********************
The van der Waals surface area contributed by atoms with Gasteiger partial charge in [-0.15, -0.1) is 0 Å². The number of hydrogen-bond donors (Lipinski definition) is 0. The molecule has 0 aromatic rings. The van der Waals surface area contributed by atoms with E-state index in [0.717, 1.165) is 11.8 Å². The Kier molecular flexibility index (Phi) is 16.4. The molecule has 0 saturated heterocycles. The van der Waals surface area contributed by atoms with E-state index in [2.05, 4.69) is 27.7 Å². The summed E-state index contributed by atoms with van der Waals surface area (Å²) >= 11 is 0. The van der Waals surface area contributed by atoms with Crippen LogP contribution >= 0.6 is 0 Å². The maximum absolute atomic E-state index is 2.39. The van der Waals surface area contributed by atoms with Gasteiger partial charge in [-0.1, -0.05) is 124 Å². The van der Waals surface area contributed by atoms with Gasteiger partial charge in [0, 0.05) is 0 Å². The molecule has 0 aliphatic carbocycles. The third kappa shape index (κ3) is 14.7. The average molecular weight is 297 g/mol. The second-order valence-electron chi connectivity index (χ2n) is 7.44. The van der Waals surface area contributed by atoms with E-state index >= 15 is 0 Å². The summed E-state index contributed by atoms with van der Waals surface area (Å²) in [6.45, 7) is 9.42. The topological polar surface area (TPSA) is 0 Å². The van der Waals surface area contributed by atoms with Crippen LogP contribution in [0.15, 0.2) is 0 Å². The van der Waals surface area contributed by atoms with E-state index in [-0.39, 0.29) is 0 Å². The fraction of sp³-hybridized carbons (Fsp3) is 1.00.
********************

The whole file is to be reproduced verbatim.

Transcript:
The van der Waals surface area contributed by atoms with Gasteiger partial charge in [-0.15, -0.1) is 0 Å². The number of hydrogen-bond donors (Lipinski definition) is 0. The molecule has 0 aromatic rings. The van der Waals surface area contributed by atoms with E-state index in [0.717, 1.165) is 11.8 Å². The Kier molecular flexibility index (Phi) is 16.4. The molecule has 0 saturated heterocycles. The van der Waals surface area contributed by atoms with E-state index in [2.05, 4.69) is 27.7 Å². The summed E-state index contributed by atoms with van der Waals surface area (Å²) >= 11 is 0. The van der Waals surface area contributed by atoms with Crippen LogP contribution >= 0.6 is 0 Å². The maximum absolute atomic E-state index is 2.39. The van der Waals surface area contributed by atoms with Gasteiger partial charge in [-0.1, -0.05) is 124 Å². The van der Waals surface area contributed by atoms with Gasteiger partial charge in [0, 0.05) is 0 Å². The molecule has 0 aliphatic carbocycles. The third kappa shape index (κ3) is 14.7. The average molecular weight is 297 g/mol. The second-order valence-electron chi connectivity index (χ2n) is 7.44. The van der Waals surface area contributed by atoms with E-state index >= 15 is 0 Å². The summed E-state index contributed by atoms with van der Waals surface area (Å²) in [6.45, 7) is 9.42. The topological polar surface area (TPSA) is 0 Å². The van der Waals surface area contributed by atoms with Crippen LogP contribution in [0.15, 0.2) is 0 Å². The van der Waals surface area contributed by atoms with E-state index in [-0.39, 0.29) is 0 Å². The fraction of sp³-hybridized carbons (Fsp3) is 1.00.